"During the quarantine, I saw people needed food, so I decided to donate because since my D.C. trip was canceled, then I had the funds to donate," Ava said.
The 13-year-old was selling candles for a trip to Washington D.C. with her eighth grade class. The pandemic canceled the trip and left Ava wondering what to do with the money she raised.
"She saw on the news all the long lines, people needing food and she decided to donate money from her candle making to our food bank," said Stephanie Otero/CEO Feeding America.
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Ava's donation provided funding for close to 5,000 meals at Feeding America Riverside and San Bernardino. Like other food banks, they have seen a huge demand for help over the last year.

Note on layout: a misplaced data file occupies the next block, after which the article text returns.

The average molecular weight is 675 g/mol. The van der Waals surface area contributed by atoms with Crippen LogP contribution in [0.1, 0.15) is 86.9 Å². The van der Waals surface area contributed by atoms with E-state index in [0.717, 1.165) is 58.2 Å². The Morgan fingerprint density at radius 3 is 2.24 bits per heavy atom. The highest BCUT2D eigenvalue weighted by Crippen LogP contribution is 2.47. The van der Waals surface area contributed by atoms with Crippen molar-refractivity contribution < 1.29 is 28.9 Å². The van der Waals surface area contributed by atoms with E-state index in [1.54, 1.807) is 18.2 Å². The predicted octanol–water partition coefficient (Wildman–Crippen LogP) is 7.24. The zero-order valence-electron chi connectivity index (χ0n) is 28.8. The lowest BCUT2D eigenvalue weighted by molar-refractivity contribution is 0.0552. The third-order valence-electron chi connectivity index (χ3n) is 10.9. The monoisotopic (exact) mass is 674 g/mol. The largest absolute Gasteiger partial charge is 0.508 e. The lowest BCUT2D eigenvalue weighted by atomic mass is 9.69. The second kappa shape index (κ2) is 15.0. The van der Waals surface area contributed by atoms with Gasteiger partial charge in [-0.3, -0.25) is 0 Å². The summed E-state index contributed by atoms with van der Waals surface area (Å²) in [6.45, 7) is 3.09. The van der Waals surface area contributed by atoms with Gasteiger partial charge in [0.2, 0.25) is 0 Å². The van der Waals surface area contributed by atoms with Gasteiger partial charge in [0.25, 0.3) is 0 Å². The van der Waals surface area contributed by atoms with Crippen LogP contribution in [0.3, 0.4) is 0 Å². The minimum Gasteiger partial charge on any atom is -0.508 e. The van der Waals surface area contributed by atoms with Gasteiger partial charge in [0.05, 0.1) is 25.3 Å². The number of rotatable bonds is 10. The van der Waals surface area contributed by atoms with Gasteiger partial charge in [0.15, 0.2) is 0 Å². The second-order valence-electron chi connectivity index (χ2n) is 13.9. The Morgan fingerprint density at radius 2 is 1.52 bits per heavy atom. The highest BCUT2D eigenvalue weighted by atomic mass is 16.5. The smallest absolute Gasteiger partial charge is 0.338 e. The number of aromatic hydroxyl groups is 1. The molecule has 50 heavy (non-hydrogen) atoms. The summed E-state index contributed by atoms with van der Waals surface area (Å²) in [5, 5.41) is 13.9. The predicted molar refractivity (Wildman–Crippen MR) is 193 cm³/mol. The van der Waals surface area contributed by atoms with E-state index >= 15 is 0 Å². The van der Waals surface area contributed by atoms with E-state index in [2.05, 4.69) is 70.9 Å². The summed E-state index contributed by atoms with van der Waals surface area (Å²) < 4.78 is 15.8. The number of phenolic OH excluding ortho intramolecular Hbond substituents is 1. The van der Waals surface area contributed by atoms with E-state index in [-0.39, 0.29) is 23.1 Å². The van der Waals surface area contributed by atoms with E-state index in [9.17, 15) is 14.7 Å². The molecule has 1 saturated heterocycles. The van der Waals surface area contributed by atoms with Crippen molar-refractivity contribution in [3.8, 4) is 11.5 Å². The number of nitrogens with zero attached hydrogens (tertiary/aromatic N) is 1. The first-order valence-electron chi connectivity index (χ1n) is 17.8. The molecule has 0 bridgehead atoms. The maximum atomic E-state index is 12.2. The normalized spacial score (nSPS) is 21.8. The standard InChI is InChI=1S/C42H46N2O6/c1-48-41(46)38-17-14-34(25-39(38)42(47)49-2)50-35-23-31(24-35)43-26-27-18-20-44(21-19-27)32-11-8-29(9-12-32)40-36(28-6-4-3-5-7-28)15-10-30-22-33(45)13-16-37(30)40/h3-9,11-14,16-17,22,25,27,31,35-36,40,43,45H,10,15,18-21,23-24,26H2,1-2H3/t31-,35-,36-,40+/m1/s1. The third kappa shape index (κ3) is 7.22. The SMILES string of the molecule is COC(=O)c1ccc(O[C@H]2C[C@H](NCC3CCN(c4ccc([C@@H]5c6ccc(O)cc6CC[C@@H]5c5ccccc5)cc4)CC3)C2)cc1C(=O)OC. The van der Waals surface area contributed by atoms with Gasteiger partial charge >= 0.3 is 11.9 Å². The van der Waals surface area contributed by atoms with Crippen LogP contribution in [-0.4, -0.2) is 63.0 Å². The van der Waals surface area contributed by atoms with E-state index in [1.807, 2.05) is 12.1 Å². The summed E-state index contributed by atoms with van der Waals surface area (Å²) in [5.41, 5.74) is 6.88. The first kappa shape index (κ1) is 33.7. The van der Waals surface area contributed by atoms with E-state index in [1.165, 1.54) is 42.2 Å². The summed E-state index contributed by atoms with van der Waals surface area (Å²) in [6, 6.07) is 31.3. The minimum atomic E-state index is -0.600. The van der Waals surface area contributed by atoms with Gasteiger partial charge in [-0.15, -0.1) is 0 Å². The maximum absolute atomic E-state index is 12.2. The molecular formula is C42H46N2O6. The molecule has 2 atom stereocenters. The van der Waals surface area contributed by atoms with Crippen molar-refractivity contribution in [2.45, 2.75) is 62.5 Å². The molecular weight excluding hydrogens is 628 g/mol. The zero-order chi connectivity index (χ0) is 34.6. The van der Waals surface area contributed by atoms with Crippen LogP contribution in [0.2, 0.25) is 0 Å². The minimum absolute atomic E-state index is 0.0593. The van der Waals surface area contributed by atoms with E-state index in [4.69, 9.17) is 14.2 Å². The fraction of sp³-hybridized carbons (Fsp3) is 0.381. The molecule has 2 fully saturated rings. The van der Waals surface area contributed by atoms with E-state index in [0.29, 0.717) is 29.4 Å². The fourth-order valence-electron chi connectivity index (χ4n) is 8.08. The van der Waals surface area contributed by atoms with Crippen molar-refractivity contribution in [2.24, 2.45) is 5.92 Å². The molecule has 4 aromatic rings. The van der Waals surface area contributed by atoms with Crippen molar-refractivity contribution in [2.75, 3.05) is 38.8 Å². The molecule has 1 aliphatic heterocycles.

"People have always been in need, and have always been hungry even before the pandemic. I think what the pandemic did was highlight the unprecedented numbers with people being out of jobs, and food shortages in grocery stores. So we're always going to be feeding people, and that's still the case today," said Otero.
Food banks are finally starting to see things get better, but they are still busy and people like Ava are making a difference.
"I learned that no matter what we go through we can still donate money and help people," Ava said.
She may just be 13, but already Ava is learning some important lessons. And now that the pandemic is finally winding down, she can start making candles for that trip to Washington D.C.